Linking up for the future

2013-08-01 04:00:00.0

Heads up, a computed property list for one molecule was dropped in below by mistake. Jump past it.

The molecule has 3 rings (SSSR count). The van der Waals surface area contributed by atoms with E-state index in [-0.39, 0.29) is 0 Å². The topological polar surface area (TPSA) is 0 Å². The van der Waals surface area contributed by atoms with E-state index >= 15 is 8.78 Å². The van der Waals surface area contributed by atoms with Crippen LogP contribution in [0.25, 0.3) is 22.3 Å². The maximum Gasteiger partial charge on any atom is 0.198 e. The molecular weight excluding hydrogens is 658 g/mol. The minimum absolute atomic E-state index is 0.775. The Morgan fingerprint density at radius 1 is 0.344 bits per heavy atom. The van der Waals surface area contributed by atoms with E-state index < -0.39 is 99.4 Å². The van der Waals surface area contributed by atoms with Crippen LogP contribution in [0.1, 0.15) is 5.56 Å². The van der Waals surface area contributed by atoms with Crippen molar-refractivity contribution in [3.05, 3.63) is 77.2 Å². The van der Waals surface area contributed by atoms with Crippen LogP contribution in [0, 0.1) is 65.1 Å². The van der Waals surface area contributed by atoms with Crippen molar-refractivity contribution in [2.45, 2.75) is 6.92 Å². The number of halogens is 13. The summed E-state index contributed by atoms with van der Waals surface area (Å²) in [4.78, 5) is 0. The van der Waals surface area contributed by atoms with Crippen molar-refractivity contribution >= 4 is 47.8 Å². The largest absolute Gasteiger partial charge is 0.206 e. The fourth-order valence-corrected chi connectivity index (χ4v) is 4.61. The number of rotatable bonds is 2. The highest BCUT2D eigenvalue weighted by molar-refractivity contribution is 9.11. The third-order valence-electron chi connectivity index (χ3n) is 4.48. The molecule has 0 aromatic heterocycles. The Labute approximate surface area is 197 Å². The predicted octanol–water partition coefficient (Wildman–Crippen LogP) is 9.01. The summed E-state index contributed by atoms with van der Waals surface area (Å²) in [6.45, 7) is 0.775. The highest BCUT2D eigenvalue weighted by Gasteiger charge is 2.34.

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Opportunities abound for Singapore and Switzerland to cooperate in promoting entrepreneurship, innovation and R&D. By VINCENT WEE THE TRADITIONAL image of Switzerland is not one of a centre of entrepreneurship, innovation and start-ups. This is something the Swiss have been working hard to change, and by all accounts they have been remarkably successful at it, through a combination of state funding and public sector initiatives. While the country has a strong technological base and has been known for its developments in high-technology and research and development (R&D) for some time, the environment for start-ups needed some encouragement. Switzerland is keen to develop its start-up and small and medium-sized enterprise (SME) sector and a substantial amount of funding is available from the government. The Commission for Technology and Innovation (CTI), for example, offers support, funded by the central government, ranging from start-up coaching to investment through its CTI Invest arm, which links investors with entrepreneurs. Alongside CTI are many other smaller programmes aimed at helping projects coming out of universities and research institutions. Much like in Singapore, entrepreneurship is grown and developed within well-regarded institutions such as the Swiss Federal Institutes of Technology in Zurich (ETHZ) and Lausanne (EPFL) and the University of St Gallen, one of Europe's leading business schools. It is believed that there are more than 150 start-ups connected to ETZH. There is a wide range of funding available, from the federal government to university-backed schemes and private enterprise loans. Examples of national funding programmes include VentureKick, an organisation that gives relatively small-scale initial funding, and which has handed out over 220 almost no-strings attached grants of up to 130,000 Swiss francs to select spin-offs since 2007. The government's VentureLab, offered by CTI, provides targeted training modules to entrepreneurs from Swiss universities. A strong research-led thread runs through the Swiss entrepreneurial scene. Once again, similar to Singapore, perhaps reflecting the risk-averse culture of both countries, Swiss entrepreneurs tend not to drop out of school to work on their start-ups. This has worked well for the Swiss in that they have an inherent strength in developing high-tech, research-driven products. While not totally eschewing current trends, this puts them in a good position compared to other start-ups that have tended to focus on the social media phenomenon. The emphasis on a combination of world-class education and strong funding infrastructure means the proportion of high-tech, research-led products is much higher in Switzerland compared to other capitals such as Silicon Valley, London or Berlin. Singapore, meanwhile, is also trying to build up its innovation and research and development capabilities. This has been a good match and provides many opportunities for the two countries to cooperate. There are already existing tie-ups, mainly between educational institution. Some ways in which they have done so are, for example, Singapore Institute of Manufacturing Technology (SIMTech), a research institute of the Agency for Science, Technology and Research (A*STAR), signing a three-year Memorandum of Understanding (MOU) in 2009 with the Centre Suisse d'Electronique et de Microtechnique SA (CSEM), Switzerland, to carry out joint research projects and facilitate the exchange of research and scientific staff members to advance the development of microfluidics technology. The technology has been adopted for increasingly diverse uses such as ink-jet printing, lab-on-a-chip, biomedical research and diagnostics, chemical processing, water monitoring and the harnessing of alternative energy. The collaboration between the two institutes builds on the collective and complementary research capabilities in microfluidics technology and microsystem technology of SIMTech and CSEM, respectively. Research collaboration areas cover microsystem technology, environmental monitoring, microfluidics and lab-on-a-chip developments. This is an example of excellent collaborative opportunities between the two countries with the multi-disciplinary approach using the strengths of both institutes to boost the advancement of microfluidics technology. A continuing example of the cooperation is an annual workshop which just took place in May. Organised by Swiss promotion agency swissnex Singapore and SIMTech, delegates from Singapore and Switzerland, including some prominent industry leaders, joined the workshop and provided critical technological insights and the latest updates on the global microfluidics industry, as well as the current development in microfluidic applications. Some other key areas of collaboration involve the work of swissnex Singapore as well as the Singapore-ETH Centre and St Gallen Institute of Management in Asia. Switzerland continues to retain the top position on the latest Global Innovation Index, which comes as no surprise as education, research and innovation are seen as priorities in the 10 cantonal research universities, eight universities of applied sciences that offer practice-oriented education, as well as two federal institutes of technology that continue to attract students of high calibre. As a platform of the Embassy of Switzerland, swissnex Singapore promotes this excellence in Singapore and connects relevant stakeholders between the two countries. This may be exemplified by the partnerships established and fostered between the Board of Higher Education of the Canton of Vaud (DGES) and local institutions, which laid the foundations and has since culminated in a Summer University programme involving a variety of topics and various tertiary institutions, as well as strategic alliances between the latter. As an innovative door-opener and matchmaker, swissnex Singapore organises a wide range of events that will potentially allow stakeholders to discover synergies and nurture partnerships in a conducive interdisciplinary environment. This is especially relevant in Singapore, which functions as a hub for the region. Some of these events include high-level networking events, workshops as well as Swiss pavilions in major international fairs such as the World Cities Summit. Most of these activities are made possible thanks to mandates with Swiss stakeholders and strong connections with local and Swiss entities based in Singapore, such as long-standing partners St Gallen Institute of Management in Asia and the Singapore-ETH Centre. To know more about swissnex Singapore and its activities, please visit the website or find it on Facebook and LinkedIn